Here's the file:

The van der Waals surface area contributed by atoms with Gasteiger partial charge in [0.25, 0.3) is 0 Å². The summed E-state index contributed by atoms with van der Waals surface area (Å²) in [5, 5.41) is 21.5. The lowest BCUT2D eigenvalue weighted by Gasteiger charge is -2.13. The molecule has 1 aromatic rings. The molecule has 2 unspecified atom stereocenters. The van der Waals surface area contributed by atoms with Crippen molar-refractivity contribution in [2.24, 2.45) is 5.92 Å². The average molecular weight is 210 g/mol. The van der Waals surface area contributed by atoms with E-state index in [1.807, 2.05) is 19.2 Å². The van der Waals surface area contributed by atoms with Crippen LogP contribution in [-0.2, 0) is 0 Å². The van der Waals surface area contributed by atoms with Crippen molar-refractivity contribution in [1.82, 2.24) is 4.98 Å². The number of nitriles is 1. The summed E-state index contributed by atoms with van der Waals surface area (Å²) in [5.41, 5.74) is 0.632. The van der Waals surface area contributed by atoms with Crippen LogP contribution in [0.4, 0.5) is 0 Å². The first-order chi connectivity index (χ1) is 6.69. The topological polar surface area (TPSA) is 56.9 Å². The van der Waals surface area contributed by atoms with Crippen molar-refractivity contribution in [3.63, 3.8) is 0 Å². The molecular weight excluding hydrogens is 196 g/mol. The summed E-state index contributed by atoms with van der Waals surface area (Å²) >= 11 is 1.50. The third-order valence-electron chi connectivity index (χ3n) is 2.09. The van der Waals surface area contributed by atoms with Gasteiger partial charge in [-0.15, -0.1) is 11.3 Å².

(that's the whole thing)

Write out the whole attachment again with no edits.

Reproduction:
The van der Waals surface area contributed by atoms with Gasteiger partial charge in [0.25, 0.3) is 0 Å². The summed E-state index contributed by atoms with van der Waals surface area (Å²) in [5, 5.41) is 21.5. The lowest BCUT2D eigenvalue weighted by Gasteiger charge is -2.13. The molecule has 1 aromatic rings. The molecule has 2 unspecified atom stereocenters. The van der Waals surface area contributed by atoms with Crippen molar-refractivity contribution in [2.24, 2.45) is 5.92 Å². The average molecular weight is 210 g/mol. The van der Waals surface area contributed by atoms with E-state index in [1.807, 2.05) is 19.2 Å². The van der Waals surface area contributed by atoms with Crippen LogP contribution in [-0.2, 0) is 0 Å². The van der Waals surface area contributed by atoms with Crippen molar-refractivity contribution in [1.82, 2.24) is 4.98 Å². The number of nitriles is 1. The summed E-state index contributed by atoms with van der Waals surface area (Å²) in [5.41, 5.74) is 0.632. The van der Waals surface area contributed by atoms with Crippen LogP contribution in [0.4, 0.5) is 0 Å². The first-order chi connectivity index (χ1) is 6.69. The topological polar surface area (TPSA) is 56.9 Å². The van der Waals surface area contributed by atoms with Crippen molar-refractivity contribution in [3.63, 3.8) is 0 Å². The molecular weight excluding hydrogens is 196 g/mol. The summed E-state index contributed by atoms with van der Waals surface area (Å²) >= 11 is 1.50. The third-order valence-electron chi connectivity index (χ3n) is 2.09. The van der Waals surface area contributed by atoms with Gasteiger partial charge in [-0.15, -0.1) is 11.3 Å².